Despite a lag in uptake, cybersecurity has reached a critical part of market evolution.
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The Operational Technology Cybersecurity Coalition
In April 2022, five high-profile Operational Technology (OT) security vendors—Claroty, Forescout, Honeywell, Nozomi Networks and Tenable—announced they would form a coalition to work with the US government and industry in order to advocate for “vendor-neutral, interoperable, standards-based cybersecurity solutions”. Dubbed the OT Cyber Coalition, it will be represented by Monument Advocacy, a bipartisan lobbying firm that will help the Coalition to lobby the US federal government and shape public policy on matters of OT cybersecurity. The Coalition aims not only to provide industry expertise and feedback on public policy proposals, but also to advocate for funding for federal OT cybersecurity.
An Industrial Cyber Security Market Poised for Growth
Cybersecurity for industrial information and control systems has been a slow growth market since inception, especially when compared to the market for IT security. While the risks and vulnerabilities of industrial systems have been obvious for more than a decade (certainly from 2007 post-Stuxnet), the vendor ecosystem has developed at a painfully slow pace. High technology fragmentation within industrial systems have been the primary issue, meaning it has continued to subsist by sustaining perilous beliefs like security-through-obscurity and unbreachable air gaps. These are however increasingly difficult to justify as disruptive Industry 4.0 technologies permeate both legacy and greenfield operations. Industry advances in the adoption of Internet of Things (IoT), automation, Artificial Intelligence (AI) and Machine Learning (ML), edge compute, and smart connected processes has amplified the risks to a degree that they are now starkly visible to even the most unskilled script kiddie. While a niche vendor ecosystem focused on OT cybersecurity has been slowly but surely emerging, driven by the Fear, Uncertainty, and Doubt (FUD), it is not primed to grow significantly in the coming years. This lack of growth is aided by the fact that OT cybersecurity vendors are also increasingly marketing the ‘added-value’ of their solutions (i.e., how to monetize cybersecurity) and not just the FUD narrative.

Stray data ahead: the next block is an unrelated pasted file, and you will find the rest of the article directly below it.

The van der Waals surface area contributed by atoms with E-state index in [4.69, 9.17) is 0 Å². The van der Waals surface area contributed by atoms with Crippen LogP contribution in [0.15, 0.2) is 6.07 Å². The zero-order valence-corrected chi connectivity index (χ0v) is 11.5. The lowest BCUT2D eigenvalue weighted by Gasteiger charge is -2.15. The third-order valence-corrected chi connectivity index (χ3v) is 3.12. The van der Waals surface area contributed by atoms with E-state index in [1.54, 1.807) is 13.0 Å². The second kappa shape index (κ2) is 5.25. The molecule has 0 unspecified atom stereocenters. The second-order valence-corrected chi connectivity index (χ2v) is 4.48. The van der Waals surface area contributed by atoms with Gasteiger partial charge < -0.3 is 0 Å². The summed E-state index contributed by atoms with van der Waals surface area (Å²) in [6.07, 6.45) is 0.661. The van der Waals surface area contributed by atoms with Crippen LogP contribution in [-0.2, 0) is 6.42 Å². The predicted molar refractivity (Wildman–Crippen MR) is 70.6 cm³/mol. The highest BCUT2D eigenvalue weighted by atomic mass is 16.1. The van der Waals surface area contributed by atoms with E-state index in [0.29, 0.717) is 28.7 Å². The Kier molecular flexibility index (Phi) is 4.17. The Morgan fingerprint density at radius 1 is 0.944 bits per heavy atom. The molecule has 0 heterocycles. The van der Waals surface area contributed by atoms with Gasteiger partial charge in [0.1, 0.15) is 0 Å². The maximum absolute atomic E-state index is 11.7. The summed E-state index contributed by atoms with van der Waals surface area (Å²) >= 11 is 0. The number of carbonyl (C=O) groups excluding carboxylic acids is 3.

Around 2017-2018, industrial cybersecurity was at a nadir and traction from vendors was difficult, despite the explosion of the IoT (including in industrial) ecosystem. While all understood the importance of securing industrial systems, not many were willing to invest more than strictly required by law. Today, the market is set for fast expansion, ignited by a number of different fires.
- The pandemic was an initial catalyst, driving Original Equipment Manufacturers (OEMs) in utilities and manufacturing to really focus on digital transformation, making that transition to cybersecurity easier.
- Second, the Biden Administration in the US is starting to fill the cybersecurity vacuum left by the outgoing president with a number of new programs and policies, not least being the May 2021 Executive Order on Improving the Nation’s Cybersecurity. This in turn has driven various industrial security alliances and consortiums to snap out of hibernation and start advocating again for industrial cybersecurity. A set government-led agenda also means targeted organizations can justify putting budget aside to comply with new requirements.
- Third, organized cybercrime groups are wreaking havoc with sophisticated and destructive ransomware attacks on industrial operators that are difficult to hide; their loud and public displays of attack (and shaming) can no longer be swept under the corporate carpet (Colonial Pipeline being one in many in that scenario).